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Thu, Jul 7, 2016 at 12:00 AM

Stroke victim first in Alabama to use new technology to walk again

Billy Lemaster is living proof of a new technology that has kickstarted his ability to walk again after suffering two strokes.

In March, Lemaster became the first person in Alabama to use the new technology. Calls started coming in to the Lemasters and to their daughter, Shay Wisener, who found the patented device on the internet. One couple came from Florida to see it and try it out.

It’s a big topic of conversation at TherapyPlus North where Lemaster and his wife Carolyn work out every morning. He encourages others to try it and hopes it will help many people.

“I feel comfortable with it,” Lemaster says of the Kickstart brace he wears on his left leg. “I feel stable. Before, when I stood up, I felt like I was going to fall. This stopped that.”

Previous braces had proved unsuccessful for Lemaster. When Wisener, an employee at TherapyPlus, discovered Kickstart on the Internet, she contacted the company for more information.

“It was the maker of the brace who contacted me right back,” Wisener recalls. “He said it was meant to be because the very next week he would be visiting Alabama for the first time.  He himself brought the Kickstart for dad to try.”

As soon as he put it on Lemaster could tell an immediate difference.

“He hadn’t been able to get up without assistance in a long time,” she says.

How does it work?

It was the legs of a horse that inspired Kickstart’s inventor to design a brace that mimics those long and powerful tendons, and uses spring-based technology to encourage proper walking. According to the website for Cadence Biomedical, maker of Kickstart, the wearable rehabilitation device stabilizes the hip and leg while using power from an “exotendon” to gently lift and move the leg through a safe, guided and proper step. In addition to stroke victims, the technology can help those with spinal cord injuries and other neurological conditions, such as multiple sclerosis.


Lemaster compares the look of the brace to a compound bow with its pulleys and cables. A ratchet near his hip bone controls the tension on a cable that leads to a spring near his calf, which helps him pull his foot upward. The custom-made device is molded specifically for his foot.  He says he can tell a big difference even when he takes the brace off.

“I can pick up my leg a lot better,” he says. “Eventually it gets to dragging.”

Billy's story

Lemaster had the first stroke in 2011 and the second exactly two years later. He and the family were at the beach when he woke up with a headache. He became very tired on the drive home, he recalls. When they got home, Lemaster couldn’t lift his leg to get out of the car. The following morning, he couldn’t lift his arm and finally went to the hospital, where he stayed three and a half weeks.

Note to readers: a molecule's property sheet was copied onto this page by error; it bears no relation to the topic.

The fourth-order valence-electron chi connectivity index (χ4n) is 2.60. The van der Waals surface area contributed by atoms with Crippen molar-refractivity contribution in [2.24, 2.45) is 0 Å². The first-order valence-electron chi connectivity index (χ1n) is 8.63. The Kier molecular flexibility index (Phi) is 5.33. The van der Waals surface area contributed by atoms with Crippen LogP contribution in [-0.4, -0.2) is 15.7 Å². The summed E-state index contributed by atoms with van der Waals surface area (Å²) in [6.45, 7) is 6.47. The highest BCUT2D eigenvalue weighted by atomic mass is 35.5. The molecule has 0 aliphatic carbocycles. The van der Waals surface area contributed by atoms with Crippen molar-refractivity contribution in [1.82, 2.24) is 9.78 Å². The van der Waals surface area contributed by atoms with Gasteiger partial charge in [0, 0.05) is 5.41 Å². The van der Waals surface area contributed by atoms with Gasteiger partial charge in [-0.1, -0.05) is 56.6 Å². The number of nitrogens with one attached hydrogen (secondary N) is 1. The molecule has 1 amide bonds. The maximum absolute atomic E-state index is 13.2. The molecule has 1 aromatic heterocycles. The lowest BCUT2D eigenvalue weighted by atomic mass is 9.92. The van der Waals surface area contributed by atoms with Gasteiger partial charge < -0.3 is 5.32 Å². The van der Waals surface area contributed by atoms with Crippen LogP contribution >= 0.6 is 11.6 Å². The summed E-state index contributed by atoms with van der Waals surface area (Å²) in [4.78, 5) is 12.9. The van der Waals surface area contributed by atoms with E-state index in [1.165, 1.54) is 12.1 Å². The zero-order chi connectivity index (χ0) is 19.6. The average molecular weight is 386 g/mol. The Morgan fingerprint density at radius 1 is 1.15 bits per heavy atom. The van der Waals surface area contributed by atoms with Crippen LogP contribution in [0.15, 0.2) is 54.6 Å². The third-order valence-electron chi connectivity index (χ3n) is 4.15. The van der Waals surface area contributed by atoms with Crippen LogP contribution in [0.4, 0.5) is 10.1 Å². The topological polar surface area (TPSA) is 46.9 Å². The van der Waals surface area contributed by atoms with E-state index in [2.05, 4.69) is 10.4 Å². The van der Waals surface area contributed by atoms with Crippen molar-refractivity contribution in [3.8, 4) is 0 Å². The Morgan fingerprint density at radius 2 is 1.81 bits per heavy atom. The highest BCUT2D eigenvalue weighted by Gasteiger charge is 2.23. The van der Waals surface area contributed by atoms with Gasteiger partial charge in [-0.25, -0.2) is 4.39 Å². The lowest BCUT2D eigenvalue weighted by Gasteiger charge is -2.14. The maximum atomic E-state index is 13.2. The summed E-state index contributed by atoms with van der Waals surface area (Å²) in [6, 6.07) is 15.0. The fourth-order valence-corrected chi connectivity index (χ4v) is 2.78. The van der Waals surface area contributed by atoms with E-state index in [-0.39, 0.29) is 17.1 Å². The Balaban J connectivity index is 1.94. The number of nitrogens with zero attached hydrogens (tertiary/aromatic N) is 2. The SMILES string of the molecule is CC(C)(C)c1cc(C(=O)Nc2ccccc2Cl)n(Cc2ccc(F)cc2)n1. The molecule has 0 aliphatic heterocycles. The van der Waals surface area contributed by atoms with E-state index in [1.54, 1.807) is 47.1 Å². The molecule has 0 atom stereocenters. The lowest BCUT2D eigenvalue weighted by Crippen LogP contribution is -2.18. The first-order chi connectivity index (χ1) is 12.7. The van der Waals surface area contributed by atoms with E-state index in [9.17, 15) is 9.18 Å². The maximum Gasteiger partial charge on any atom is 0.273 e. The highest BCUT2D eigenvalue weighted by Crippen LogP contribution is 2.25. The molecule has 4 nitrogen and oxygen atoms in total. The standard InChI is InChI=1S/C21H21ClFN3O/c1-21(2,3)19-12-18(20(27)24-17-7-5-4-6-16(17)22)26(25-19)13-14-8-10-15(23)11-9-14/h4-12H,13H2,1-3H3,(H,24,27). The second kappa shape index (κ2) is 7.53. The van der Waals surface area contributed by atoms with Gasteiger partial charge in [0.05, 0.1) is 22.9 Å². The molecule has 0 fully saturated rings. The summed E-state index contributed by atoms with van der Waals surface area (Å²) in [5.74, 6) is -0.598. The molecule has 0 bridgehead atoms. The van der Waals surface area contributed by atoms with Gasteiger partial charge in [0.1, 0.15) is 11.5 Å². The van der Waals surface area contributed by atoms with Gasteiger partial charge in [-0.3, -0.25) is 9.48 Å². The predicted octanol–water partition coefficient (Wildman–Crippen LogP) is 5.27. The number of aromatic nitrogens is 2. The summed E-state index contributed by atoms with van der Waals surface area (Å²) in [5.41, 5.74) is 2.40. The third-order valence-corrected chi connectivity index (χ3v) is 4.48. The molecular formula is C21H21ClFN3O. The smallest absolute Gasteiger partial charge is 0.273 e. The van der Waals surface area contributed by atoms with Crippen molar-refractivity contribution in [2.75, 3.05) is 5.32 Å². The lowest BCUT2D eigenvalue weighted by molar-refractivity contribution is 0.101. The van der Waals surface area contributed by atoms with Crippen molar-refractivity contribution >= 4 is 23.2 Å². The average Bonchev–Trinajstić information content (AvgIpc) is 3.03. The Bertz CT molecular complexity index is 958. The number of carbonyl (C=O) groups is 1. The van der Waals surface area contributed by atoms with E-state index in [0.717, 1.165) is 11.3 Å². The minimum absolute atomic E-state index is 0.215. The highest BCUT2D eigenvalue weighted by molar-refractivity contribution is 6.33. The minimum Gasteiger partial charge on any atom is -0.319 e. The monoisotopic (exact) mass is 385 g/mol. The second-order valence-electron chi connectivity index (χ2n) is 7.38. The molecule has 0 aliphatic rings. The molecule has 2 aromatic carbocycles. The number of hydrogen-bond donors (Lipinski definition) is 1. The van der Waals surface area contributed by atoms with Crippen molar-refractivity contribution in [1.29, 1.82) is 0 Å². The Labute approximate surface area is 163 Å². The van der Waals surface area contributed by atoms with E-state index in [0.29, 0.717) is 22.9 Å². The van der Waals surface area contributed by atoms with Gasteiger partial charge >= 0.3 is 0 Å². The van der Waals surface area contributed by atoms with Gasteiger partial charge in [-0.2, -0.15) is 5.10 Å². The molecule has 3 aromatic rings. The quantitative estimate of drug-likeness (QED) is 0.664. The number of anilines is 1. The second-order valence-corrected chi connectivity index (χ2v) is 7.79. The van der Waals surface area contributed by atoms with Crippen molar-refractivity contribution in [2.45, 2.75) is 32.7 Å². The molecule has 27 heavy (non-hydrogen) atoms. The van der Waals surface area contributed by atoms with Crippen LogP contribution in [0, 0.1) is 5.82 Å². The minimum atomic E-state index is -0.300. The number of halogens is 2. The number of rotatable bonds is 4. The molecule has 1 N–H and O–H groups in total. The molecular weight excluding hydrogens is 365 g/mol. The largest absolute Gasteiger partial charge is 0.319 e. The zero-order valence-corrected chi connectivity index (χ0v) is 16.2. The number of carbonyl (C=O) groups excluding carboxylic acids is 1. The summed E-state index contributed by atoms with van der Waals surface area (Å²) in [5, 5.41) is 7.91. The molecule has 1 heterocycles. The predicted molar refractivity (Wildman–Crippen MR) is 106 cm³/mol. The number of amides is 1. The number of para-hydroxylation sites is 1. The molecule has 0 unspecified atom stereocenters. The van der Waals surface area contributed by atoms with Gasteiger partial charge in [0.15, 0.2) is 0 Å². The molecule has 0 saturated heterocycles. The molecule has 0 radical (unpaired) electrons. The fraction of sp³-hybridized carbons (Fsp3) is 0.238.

He had made a lot of progress with his recovery when the second stroke hit. This time Lemaster was home alone when he realized he couldn’t lift his arm to open the refrigerator. He waited for Carolyn to get home to go to the hospital, where he stayed for two and half weeks.

“It really knocked me back,” he says, affecting his speech and leaving him weak on his left side.

Born and raised in Albertville, Lemaster, 67, lives on Georgia Mountain, home of the Stoney Mountain Golf Course he has owned for the past 15 years. Previously he worked for a Pennsylvania company travelling and buying golf courses. He had been a longtime golfer at Stoney Mountain when he got a chance to buy it.

“I never wanted to retire,” he recalls. “I love weed-eating and mowing there. I played golf every other day.”

Although he can’t do those things any more, he can still mow his yard, drive a car and fish. He fishes with his brother who helps him climb in and out of the boat.

“I can still fish as good as I ever could,” he says.

Lemaster has been a regular at TherapyPlus since his first stroke. Carolyn retired in December from teaching special education at Evans Elementary and now the two start every morning with a workout there. Lemaster has nothing but praise for his physical therapist, Jessica Martin.

“She’s something else, you better believe it,” he says.

She also speaks highly of her patient.

“He works hard,” Martin says of Lemaster. When he started therapy, he had to have two people to help him walk or he had to sit in a wheelchair and be pushed. From there, he progressed to needing only one person to help him. He then became able to use a walker and then a cane. Since getting Kickstart, he’s advanced to walking on his own, she says.

“Even with a stroke, the more you work at it, the better results you get,” Martin says.   
 Wisener, one of the Lemasters’ two daughters, says her dad also benefits from the way the brace helps him rise from a seated position.

“He can pop up out of a chair,” she says.

Carolyn stresses that stroke victims improve at their own rate. She has watched her husband gradually get better. Though everyone wants it to happen quickly, she advises patience.

“It’s not a quick fix,” she says of the Kickstart. “It’s a training tool to assist with the process. With a stroke, it just takes a long time. It’s still a lengthy process.”

Still, she’s thankful of the progress her husband of 50 years has made.

“We’re very fortunate,” she says. “It could have been a lot worse.”

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